For those city residents in Port Moresby, you may have seen this man zooming around town on his black orange motor bike, selling and delivering food out of his blue cart.
That is 26 year old Tom Boko from Hanuabada Village in the Central Province, whom, along with his wife Ruth, have started a food catering and delivering service which is not usually seen on the streets of Port Moresby.
“My wife and I are unemployed. We usually sell drinks and buai out the front of our house in the big village Hanuabada, even rice and lamb stew as well, to support ourselves” Tom said.
“I have always loved motorbikes. So when I suggested the idea of delivering food packs on the motorbike to my wife, she thought I was kidding at first.”
But Tom’s impromptu idea seems to have taken off and a lot of people have been posting about him on Facebook.
“I have been getting so many orders. That is why my wife and I decided to set up our Facebook page.”
Named after their daughter who passed away tragically two years ago, OuLyn’s Catering is offering rice and lamb stew and mince and pasta, going for K7 a pack.
If you opt for a combo which includes a drink, it will cost you K10. Along with the delivery cost of K1.50, it is not a bad deal for under 12 bucks.
The loss of their daughter was a turning point for both Tom and Ruth. Not having completed their education, with Tom leaving school in Grade 10 and Ruth in Grade 8, they struggled to find jobs and money to feed themselves and their babies.
“I came from a broken home. And I hung out with the wrong crowd in high school, smoking drugs and drinking alcohol at a very young age. I wasn’t interested in school anymore and I soon dropped out,” Tom said.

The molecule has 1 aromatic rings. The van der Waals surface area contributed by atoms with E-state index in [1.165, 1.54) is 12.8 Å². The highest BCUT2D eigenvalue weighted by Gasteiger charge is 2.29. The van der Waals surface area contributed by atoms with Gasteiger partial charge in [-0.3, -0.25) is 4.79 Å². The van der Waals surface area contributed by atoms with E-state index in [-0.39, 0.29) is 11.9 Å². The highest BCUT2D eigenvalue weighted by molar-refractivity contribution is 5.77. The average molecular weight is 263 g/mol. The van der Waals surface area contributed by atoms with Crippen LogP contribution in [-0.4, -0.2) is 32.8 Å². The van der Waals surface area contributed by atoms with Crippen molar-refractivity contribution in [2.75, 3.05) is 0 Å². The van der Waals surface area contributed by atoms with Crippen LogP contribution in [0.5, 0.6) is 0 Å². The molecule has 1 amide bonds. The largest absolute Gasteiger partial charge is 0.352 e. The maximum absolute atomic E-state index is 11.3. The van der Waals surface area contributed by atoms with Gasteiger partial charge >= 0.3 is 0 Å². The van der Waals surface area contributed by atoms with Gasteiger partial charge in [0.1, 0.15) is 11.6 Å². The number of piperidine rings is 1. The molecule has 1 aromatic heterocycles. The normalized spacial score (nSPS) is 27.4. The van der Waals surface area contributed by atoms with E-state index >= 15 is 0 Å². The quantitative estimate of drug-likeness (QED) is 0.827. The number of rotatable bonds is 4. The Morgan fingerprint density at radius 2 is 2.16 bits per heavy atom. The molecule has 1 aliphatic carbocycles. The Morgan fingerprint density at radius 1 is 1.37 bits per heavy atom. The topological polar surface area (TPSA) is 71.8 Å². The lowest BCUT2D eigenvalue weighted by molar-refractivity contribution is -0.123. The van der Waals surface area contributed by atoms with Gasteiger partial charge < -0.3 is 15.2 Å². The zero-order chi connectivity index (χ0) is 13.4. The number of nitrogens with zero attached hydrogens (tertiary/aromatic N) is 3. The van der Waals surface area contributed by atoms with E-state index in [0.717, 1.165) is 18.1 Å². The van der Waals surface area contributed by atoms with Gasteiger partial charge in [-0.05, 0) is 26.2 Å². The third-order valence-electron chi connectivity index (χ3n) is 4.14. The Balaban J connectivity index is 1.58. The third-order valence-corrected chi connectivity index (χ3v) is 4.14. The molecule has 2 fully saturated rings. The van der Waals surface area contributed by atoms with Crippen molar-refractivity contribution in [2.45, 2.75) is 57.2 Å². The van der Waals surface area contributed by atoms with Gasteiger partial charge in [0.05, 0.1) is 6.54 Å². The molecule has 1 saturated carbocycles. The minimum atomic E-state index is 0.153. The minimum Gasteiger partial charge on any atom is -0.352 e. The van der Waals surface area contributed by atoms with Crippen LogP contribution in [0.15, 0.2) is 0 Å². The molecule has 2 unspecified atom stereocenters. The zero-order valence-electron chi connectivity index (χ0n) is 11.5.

“We got married very young and despite this, I was still determined to drink every weekend and get up to no good. My behaviour made us argue a lot,” Tom said.
“Our daughter’s death was devastating and it also opened our eyes and made us realize that we were taking life for granted. That is when we decided to challenge ourselves to start making and living a better life, not just for ourselves, but also for our late daughter, Oala Linah Boko.
The couple have had the idea of making money from selling food for some time now. So when Tom decided to buy his first motorbike, he taught himself how to ride the bike, got himself a license and registered the motorbike.
He also modified it so it would become a means by which to deliver the food that his wife Ruth prepared.
At first, Tom was ashamed to sell food from his motorbike, thinking people would laugh at him and not want to buy his wife’s food.
“I thought to myself, if I felt this way, how would my family survive? How would I ever sustain them? This thought alone gave me the strength to push through with what we were doing,” Tom said.
“I love motorbikes and I really enjoy what I do, riding around town, delivering food. People on social media have and continue to share our story and this show of support has motivated us to keep going. They loved what we are doing and we do not want to let them down.”
Tom and his wife also deliver food to the homeless on the streets every Sunday as part of their efforts towards being responsible members of their community.
“It doesn’t take much to make a change and I hope for everyone out there, that it doesn’t take losing someone, like how I lost my daughter, before you know what you are capable of achieving. Anything and everything is possible,” Tom said.